Become a carer


Frequently asked questions

Making a real difference to the lives of mokopuna/children is incredibly rewarding. But there are lots of things to consider before you start. Our FAQs can help you think about whether becoming a matua whāngai/foster carer is right for you and your whānau.

Who are the children I’ll be fostering?

We provide foster placements for children, young people, and sibling groups. Usually the mokopuna placed with Key Assets are around 7-16 years of age. Many have experienced trauma or abuse. As a result, caregiving families need to prepare for some challenges. Children placed in your care may:
  • Run away or skip school.
  • Refuse to listen or do what is being asked of them.
  • Become verbally abusive or physically violent.
  • Demonstrate sexualised behaviours.
  • Self harm.
Foster caregiving is challenging, but deeply rewarding. Before you take on a mokopuna, we’ll provide you with as much information as possible – so you can make an informed decision about whether you and your whānau will be the right fit.

How much do I get paid for being a matua whāngai?

To support you in caring for a mokopuna, you will receive a foster care allowance of $678 per mokopuna, per week.

What can I use the allowance for?

You can use the foster care allowance to pay for whatever the mokopuna in your care needs. This includes, but is not limited to things like:
  • Pocket money for the mokopuna.
  • Local travelling costs to training events, support groups, appointments, and school.
  • Basic school equipmentt.
  • The mokopuna’s hobbies, interests, activities, and trips.
  • Telephone calls related to your fostering responsibilities.

What kinds of checks will I need to undergo?

As part of the application process, we carry out checks on all members of your household. These include:
  • A criminal records check on everyone over the age of 18 who lives with you.
  • Checks with The Ministry of Social Development and Oranga Tamariki.
  • A medical check from your GP.
  • A household safety check.
  • Personal references from your friends and whānau.
  • Personal references from adult children (if applicable).
You cannot become a matua whāngai if you have a recent conviction of any kind, or a historical conviction for a violent offence.

Can I balance paid employment with foster caring?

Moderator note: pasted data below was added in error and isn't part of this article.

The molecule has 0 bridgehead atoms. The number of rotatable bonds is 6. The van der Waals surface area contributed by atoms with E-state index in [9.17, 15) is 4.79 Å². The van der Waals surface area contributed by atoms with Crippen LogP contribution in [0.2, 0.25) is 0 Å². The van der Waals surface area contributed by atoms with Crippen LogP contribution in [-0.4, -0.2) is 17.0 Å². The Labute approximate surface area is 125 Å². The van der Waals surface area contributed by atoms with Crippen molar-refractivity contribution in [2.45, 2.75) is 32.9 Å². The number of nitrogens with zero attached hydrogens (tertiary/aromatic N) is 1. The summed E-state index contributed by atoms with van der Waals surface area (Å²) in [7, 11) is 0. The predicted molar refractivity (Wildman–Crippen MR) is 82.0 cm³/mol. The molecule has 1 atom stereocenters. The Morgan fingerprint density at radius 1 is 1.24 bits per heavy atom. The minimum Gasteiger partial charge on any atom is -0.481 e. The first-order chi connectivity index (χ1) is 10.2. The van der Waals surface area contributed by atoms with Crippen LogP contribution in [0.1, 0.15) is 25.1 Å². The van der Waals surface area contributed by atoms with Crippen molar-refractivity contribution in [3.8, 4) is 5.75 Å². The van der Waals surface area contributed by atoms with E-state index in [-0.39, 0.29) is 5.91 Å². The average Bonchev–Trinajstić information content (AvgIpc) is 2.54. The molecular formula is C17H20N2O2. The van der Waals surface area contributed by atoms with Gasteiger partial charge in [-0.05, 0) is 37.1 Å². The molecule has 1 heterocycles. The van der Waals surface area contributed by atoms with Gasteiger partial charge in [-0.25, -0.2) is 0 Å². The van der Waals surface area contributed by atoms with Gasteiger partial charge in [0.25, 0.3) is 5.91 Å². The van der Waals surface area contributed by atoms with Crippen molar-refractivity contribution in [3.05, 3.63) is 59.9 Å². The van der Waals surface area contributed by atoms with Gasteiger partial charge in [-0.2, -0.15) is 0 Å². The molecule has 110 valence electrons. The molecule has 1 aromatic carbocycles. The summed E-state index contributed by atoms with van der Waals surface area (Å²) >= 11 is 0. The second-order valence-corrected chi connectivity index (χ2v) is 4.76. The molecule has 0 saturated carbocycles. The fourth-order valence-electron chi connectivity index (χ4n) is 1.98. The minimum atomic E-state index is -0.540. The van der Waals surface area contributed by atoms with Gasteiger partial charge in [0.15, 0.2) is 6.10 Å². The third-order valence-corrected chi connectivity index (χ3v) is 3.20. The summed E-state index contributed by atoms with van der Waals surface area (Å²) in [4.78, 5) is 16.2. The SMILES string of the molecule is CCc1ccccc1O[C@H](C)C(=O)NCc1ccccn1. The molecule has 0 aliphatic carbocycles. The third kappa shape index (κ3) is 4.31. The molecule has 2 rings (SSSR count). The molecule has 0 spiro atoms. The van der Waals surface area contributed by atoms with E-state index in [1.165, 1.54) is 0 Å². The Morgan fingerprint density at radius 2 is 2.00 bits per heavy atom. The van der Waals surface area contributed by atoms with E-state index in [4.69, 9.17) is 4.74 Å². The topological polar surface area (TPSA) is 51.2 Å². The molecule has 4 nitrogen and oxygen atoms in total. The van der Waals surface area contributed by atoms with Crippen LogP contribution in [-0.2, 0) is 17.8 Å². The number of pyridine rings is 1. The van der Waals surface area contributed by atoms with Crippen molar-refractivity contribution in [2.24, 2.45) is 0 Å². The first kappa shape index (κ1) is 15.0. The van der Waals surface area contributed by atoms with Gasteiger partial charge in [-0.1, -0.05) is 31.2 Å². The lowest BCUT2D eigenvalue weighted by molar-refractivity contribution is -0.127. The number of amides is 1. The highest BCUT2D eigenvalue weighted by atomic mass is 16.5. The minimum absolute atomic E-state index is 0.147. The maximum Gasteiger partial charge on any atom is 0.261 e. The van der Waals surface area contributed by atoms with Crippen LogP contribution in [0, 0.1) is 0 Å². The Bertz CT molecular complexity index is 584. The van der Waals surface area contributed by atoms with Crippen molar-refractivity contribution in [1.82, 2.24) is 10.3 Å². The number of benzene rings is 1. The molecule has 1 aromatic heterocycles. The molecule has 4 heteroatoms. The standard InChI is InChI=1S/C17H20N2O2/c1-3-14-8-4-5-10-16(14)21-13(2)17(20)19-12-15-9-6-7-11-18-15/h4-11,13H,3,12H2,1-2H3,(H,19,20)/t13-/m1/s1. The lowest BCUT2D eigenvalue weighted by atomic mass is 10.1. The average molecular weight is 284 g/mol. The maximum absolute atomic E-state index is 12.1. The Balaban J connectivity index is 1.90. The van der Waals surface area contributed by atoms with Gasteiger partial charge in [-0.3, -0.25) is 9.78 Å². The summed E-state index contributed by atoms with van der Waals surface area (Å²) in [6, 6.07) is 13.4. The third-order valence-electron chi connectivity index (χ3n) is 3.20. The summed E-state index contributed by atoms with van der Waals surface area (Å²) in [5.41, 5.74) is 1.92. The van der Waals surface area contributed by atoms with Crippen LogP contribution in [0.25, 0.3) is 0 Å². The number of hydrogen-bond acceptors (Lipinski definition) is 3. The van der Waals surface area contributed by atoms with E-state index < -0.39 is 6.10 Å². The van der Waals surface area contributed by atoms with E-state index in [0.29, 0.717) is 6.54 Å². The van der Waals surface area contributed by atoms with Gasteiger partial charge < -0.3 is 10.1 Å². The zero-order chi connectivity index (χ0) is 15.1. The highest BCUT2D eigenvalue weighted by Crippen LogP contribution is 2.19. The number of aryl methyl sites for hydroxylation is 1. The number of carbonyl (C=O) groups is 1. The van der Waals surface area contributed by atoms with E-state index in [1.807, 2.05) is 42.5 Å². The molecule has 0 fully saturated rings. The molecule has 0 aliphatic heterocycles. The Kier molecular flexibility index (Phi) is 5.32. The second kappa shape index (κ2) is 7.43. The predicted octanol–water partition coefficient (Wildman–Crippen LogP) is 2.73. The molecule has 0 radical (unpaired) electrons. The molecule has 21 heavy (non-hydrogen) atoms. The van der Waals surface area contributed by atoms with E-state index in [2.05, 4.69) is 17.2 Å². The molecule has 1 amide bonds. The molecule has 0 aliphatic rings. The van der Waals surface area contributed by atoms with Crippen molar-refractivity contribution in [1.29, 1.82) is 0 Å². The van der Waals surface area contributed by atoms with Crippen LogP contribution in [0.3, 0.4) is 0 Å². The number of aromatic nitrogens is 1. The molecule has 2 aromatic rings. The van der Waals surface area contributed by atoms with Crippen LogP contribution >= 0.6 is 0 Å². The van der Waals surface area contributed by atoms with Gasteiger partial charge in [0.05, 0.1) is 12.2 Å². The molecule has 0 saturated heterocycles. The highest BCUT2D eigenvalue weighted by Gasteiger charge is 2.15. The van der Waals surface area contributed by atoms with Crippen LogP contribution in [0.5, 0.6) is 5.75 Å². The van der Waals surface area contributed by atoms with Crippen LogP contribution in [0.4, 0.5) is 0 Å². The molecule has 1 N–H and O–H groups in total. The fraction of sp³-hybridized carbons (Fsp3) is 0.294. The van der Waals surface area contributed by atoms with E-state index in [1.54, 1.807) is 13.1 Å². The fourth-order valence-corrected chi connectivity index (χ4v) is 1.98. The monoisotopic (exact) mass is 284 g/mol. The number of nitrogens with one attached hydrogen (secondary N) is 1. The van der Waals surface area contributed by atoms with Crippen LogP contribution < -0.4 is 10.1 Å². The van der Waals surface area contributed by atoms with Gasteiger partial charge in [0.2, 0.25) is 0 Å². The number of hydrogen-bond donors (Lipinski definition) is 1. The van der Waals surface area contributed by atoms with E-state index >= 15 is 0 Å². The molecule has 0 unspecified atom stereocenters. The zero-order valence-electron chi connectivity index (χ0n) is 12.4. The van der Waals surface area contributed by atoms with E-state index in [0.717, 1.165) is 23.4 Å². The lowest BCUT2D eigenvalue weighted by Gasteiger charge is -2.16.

In some cases, it is still possible to continue with other paid work – but this depends on the circumstances and requires a great deal of flexibility from both you and your workplace.  We also require primary mātua whāngai to make themselves available for support groups and training – which mainly occur between Monday-Friday.

Who takes a mokopuna to school and appointments?

As a carer, you’ll be responsible for carrying out day-to-day tasks such as taking the mokopuna to school and appointments. You will also need to be available during school and Christmas holidays, or should the mokopuna in your care be sent home from school.

Can a mokopuna share a bedroom with one of my own children?

No. More often than not mokopuna need to have their own bedrooms. If similar-age, same-gender siblings are placed with you, they may be able to share a bedroom, but this will require safety planning and approval by Oranga Tamariki.

What happens once I’m approved as a matua whāngai?

Once our background checks have been completed and your application to become a matua whāngai is approved, we begin the process of matching you with a mokopuna. During this time, we work hard to make sure that you and your whānau are the right fit for the mokopuna who is needing care. This matching process considers a number of factors, including the age of your own mokopuna, your strengths and skills as a matua whāngai, and the behaviours and needs of the mokopuna.

“Some kids adapt and change quicker than others, and sometimes you might not see a shift for a long time… but it does come.”

Don, Key Assets Foster Carer

Want to become a carer?

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